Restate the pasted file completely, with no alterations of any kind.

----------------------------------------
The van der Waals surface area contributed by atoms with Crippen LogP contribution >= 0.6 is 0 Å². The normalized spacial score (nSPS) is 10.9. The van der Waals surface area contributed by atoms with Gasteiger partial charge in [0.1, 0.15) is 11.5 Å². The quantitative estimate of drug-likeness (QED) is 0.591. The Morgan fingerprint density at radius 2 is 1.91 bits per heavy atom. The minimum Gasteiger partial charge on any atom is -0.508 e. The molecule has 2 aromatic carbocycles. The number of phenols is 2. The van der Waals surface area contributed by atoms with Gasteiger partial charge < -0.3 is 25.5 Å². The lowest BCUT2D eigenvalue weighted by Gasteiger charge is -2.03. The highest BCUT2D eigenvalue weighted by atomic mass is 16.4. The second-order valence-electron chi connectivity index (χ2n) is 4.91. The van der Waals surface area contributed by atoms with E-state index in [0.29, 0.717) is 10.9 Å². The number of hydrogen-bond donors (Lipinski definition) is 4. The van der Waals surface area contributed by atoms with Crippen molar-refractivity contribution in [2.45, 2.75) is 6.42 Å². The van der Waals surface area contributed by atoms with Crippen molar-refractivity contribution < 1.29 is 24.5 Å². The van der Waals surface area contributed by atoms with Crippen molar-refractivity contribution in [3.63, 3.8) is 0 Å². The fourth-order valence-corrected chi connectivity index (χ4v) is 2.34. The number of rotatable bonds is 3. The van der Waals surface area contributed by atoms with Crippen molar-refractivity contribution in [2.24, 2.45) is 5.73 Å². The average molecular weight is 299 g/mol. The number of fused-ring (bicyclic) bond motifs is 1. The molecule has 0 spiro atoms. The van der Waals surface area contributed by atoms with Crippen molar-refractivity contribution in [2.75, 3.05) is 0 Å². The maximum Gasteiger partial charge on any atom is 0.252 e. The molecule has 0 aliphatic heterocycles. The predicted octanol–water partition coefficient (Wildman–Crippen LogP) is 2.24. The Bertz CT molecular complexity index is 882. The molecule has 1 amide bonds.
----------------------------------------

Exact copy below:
The van der Waals surface area contributed by atoms with Crippen LogP contribution >= 0.6 is 0 Å². The normalized spacial score (nSPS) is 10.9. The van der Waals surface area contributed by atoms with Gasteiger partial charge in [0.1, 0.15) is 11.5 Å². The quantitative estimate of drug-likeness (QED) is 0.591. The Morgan fingerprint density at radius 2 is 1.91 bits per heavy atom. The minimum Gasteiger partial charge on any atom is -0.508 e. The molecule has 2 aromatic carbocycles. The number of phenols is 2. The van der Waals surface area contributed by atoms with Gasteiger partial charge < -0.3 is 25.5 Å². The lowest BCUT2D eigenvalue weighted by Gasteiger charge is -2.03. The highest BCUT2D eigenvalue weighted by atomic mass is 16.4. The second-order valence-electron chi connectivity index (χ2n) is 4.91. The van der Waals surface area contributed by atoms with E-state index in [0.29, 0.717) is 10.9 Å². The number of hydrogen-bond donors (Lipinski definition) is 4. The van der Waals surface area contributed by atoms with Crippen molar-refractivity contribution in [2.45, 2.75) is 6.42 Å². The van der Waals surface area contributed by atoms with Crippen molar-refractivity contribution < 1.29 is 24.5 Å². The van der Waals surface area contributed by atoms with Crippen molar-refractivity contribution in [3.63, 3.8) is 0 Å². The fourth-order valence-corrected chi connectivity index (χ4v) is 2.34. The number of rotatable bonds is 3. The van der Waals surface area contributed by atoms with Crippen molar-refractivity contribution in [2.24, 2.45) is 5.73 Å². The average molecular weight is 299 g/mol. The number of fused-ring (bicyclic) bond motifs is 1. The molecule has 0 spiro atoms. The van der Waals surface area contributed by atoms with Crippen molar-refractivity contribution in [2.75, 3.05) is 0 Å². The maximum Gasteiger partial charge on any atom is 0.252 e. The molecule has 0 aliphatic heterocycles. The predicted octanol–water partition coefficient (Wildman–Crippen LogP) is 2.24. The Bertz CT molecular complexity index is 882. The molecule has 1 amide bonds.